Get the word out that you’re attending – Use a call to action everywhere. Update your social media profiles, and email signature (on ALL your devices). Join the conversations, attend tweetups and meetups, if they have an app – use it, and include/follow the event’s hashtag throughout the event.
Make an impression – Think about your business card and the impression it leaves as you hand it out. In addition to how to get in touch with you, it should remind people why they have your card in the first place. Your business card can include key messages, interactive elements, calls-to-action and/or keywords that nudge the connection farther. Design your card for your audience, not yourself.
Track your conversations and activities – Your CRM is only as good as the data that’s in it. If you talked to a prospect, handed out a business card, attended a kick-ass session, scheduled a meeting or had an impromptu conversation – capture it and update your CRM as soon as possible. Collecting leads with a lead scanner? Most will allow you to add notes on the fly, while the conversations and action items are fresh in your mind. If necessary, use a calendar tool, an excel spreadsheet, or good old-fashioned pen and paper to keep track on the go.
Follow up – Post-event follow-up is critical. Not just for the “hot” leads, but the tire-kickers too – if nurtured just right – they could end up being the very reason you go back to the event.
I recall working for a software company – back when business cards and lead forms were collected in fishbowls. After each event they sat in boxes, untouched – forever. Learn how to recognize, differentiate and allocate leads that are sales qualified vs marketing qualified. With a strategy in place you can deliver relevant, engaging content aligned to your audience and event goals.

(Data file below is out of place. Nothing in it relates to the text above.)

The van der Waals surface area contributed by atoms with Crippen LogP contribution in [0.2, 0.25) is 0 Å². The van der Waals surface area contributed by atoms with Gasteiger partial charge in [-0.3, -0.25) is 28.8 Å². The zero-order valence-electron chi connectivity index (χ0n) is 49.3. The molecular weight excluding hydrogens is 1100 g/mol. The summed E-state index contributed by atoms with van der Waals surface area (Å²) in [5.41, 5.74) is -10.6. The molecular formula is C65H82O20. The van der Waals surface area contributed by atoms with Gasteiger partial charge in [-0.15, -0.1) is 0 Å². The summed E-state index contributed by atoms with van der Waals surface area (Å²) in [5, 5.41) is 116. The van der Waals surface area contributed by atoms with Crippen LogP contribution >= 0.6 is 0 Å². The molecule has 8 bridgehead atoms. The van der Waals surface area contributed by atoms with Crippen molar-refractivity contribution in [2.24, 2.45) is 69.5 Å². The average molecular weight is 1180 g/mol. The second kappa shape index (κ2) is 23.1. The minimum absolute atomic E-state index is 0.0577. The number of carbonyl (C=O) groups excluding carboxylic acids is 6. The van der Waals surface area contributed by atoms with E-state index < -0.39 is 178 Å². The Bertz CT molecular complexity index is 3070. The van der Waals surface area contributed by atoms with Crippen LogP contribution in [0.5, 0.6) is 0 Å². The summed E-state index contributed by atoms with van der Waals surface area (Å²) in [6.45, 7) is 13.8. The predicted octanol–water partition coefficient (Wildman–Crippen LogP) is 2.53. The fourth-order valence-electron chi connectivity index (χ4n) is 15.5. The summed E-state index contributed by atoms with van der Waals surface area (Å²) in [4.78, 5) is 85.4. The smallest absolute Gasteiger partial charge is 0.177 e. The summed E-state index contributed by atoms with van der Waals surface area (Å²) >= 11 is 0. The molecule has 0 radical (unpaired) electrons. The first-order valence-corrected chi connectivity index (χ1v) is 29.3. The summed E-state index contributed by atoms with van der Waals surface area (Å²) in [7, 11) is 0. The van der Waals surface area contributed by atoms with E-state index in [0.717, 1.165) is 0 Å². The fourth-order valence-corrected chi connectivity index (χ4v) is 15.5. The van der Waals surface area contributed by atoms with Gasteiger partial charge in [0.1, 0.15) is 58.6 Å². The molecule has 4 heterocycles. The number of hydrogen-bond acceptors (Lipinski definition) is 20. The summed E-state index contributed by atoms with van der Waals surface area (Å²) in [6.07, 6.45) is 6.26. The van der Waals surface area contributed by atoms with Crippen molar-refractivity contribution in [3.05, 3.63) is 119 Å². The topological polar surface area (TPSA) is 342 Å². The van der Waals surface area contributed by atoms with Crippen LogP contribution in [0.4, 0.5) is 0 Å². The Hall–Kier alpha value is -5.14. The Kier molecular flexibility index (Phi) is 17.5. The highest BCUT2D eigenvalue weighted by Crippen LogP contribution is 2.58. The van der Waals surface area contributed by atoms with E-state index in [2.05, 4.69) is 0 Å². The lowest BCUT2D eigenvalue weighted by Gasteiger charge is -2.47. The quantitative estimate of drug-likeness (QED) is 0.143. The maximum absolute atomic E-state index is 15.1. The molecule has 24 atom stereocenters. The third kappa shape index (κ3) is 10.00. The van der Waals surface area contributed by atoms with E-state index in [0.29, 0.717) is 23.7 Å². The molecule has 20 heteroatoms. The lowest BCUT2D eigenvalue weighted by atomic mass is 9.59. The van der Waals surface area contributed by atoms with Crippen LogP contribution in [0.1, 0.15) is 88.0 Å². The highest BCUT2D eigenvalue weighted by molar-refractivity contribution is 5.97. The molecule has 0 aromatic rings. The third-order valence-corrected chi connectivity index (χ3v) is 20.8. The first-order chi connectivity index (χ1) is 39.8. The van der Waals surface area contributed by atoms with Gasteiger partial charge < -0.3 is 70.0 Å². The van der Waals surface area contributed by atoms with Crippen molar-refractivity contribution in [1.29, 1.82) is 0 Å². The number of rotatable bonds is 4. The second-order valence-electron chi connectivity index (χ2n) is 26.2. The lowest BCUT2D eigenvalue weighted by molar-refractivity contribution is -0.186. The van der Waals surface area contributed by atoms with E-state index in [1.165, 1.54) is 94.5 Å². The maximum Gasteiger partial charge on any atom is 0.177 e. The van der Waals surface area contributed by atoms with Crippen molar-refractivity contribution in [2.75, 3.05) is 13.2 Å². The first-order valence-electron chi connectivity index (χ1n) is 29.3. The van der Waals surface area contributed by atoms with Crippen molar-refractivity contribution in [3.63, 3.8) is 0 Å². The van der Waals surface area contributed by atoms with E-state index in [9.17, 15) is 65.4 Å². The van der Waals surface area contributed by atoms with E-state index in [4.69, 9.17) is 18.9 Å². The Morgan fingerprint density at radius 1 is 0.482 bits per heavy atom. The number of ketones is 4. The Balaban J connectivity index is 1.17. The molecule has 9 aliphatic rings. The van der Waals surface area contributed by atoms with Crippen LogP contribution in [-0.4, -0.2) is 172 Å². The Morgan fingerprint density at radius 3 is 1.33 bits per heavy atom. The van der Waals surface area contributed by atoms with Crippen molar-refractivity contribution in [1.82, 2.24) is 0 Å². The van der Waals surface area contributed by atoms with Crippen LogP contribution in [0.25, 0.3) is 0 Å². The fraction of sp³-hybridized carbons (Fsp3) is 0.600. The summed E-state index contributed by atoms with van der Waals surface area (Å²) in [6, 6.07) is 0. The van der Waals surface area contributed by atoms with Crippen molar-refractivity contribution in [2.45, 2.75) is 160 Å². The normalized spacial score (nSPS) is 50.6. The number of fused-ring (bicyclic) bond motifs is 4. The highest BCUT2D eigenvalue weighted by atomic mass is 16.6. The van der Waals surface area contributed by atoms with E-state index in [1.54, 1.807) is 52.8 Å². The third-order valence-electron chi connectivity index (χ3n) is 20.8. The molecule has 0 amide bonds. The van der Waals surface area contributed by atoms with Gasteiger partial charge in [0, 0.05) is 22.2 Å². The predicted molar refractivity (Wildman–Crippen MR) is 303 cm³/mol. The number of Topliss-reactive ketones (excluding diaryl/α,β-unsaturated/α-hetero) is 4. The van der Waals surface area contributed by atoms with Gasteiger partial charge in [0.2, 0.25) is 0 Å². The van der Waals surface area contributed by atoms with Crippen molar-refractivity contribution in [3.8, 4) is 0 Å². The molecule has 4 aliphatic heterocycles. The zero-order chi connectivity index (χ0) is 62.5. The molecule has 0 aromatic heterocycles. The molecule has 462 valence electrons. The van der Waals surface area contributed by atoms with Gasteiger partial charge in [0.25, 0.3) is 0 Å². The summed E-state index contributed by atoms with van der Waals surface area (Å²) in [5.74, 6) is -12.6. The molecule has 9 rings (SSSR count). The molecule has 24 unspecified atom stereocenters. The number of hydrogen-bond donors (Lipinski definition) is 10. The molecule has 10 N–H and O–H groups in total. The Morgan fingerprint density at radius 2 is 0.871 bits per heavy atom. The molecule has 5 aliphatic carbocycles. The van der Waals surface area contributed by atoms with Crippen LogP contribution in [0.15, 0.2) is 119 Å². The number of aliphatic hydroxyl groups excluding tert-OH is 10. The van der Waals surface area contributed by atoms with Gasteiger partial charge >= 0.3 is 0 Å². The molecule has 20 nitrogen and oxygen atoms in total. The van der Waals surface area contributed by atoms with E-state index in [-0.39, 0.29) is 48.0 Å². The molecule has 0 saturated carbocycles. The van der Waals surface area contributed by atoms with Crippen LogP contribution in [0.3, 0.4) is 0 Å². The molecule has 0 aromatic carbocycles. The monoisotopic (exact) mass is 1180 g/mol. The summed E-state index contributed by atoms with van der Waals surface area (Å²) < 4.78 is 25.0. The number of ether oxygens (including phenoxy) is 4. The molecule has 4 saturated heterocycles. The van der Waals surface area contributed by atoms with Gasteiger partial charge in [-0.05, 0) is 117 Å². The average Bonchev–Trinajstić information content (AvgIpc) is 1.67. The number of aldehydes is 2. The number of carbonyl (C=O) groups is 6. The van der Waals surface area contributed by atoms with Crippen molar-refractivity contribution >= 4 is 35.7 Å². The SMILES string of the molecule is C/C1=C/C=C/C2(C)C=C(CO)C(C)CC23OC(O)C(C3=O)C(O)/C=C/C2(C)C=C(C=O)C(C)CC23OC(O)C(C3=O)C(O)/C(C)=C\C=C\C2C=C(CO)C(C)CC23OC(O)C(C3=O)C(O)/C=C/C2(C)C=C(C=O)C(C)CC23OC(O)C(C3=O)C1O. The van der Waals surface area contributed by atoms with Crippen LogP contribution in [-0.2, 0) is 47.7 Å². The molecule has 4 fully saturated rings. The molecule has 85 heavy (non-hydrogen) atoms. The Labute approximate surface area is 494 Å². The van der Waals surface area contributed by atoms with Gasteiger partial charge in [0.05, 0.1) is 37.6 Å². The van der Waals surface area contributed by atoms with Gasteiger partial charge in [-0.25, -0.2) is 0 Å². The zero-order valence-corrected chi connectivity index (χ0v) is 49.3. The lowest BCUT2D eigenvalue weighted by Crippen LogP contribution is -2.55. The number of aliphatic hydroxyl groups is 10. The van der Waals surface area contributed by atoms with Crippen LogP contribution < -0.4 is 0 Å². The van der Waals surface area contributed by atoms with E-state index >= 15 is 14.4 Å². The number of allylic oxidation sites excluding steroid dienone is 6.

Measure your results – When it comes time to answer whether or not it was a “good show”, remember why you went in the first place and how you planned to measure success. Capture what went well and what could have gone better in a summary report. Add any ideas, recommendations and insights. As you execute your follow-up strategy, commit to re-measuring the results quarterly. Then you can decide if it’s worth it.
Your personal event plan should outline how you will:
When it comes time to answer whether or not it was a “good show”, remember why you went in the first place and how you planned to measure success – and ROI. In addition to these results, capture what went well and what could have gone better in a summary report. It’s good practice to do this daily and record any ideas, recommendations and insights while they’re fresh in your mind. This is where the A-HA moments go. This is where you uncover hidden opportunities – which may become new lead criteria in your next personal event plan – and where you can measure your plan’s true impact when compared to past events.
Before you attend your next trade show, consider how your personal event plan will impact ROI – and success.
#B2B #CX #CustomerExperience #Marketing #Print #LeadGen #Events #Tradeshow
Portions of this article were published with permission in Graphic Arts Magazine.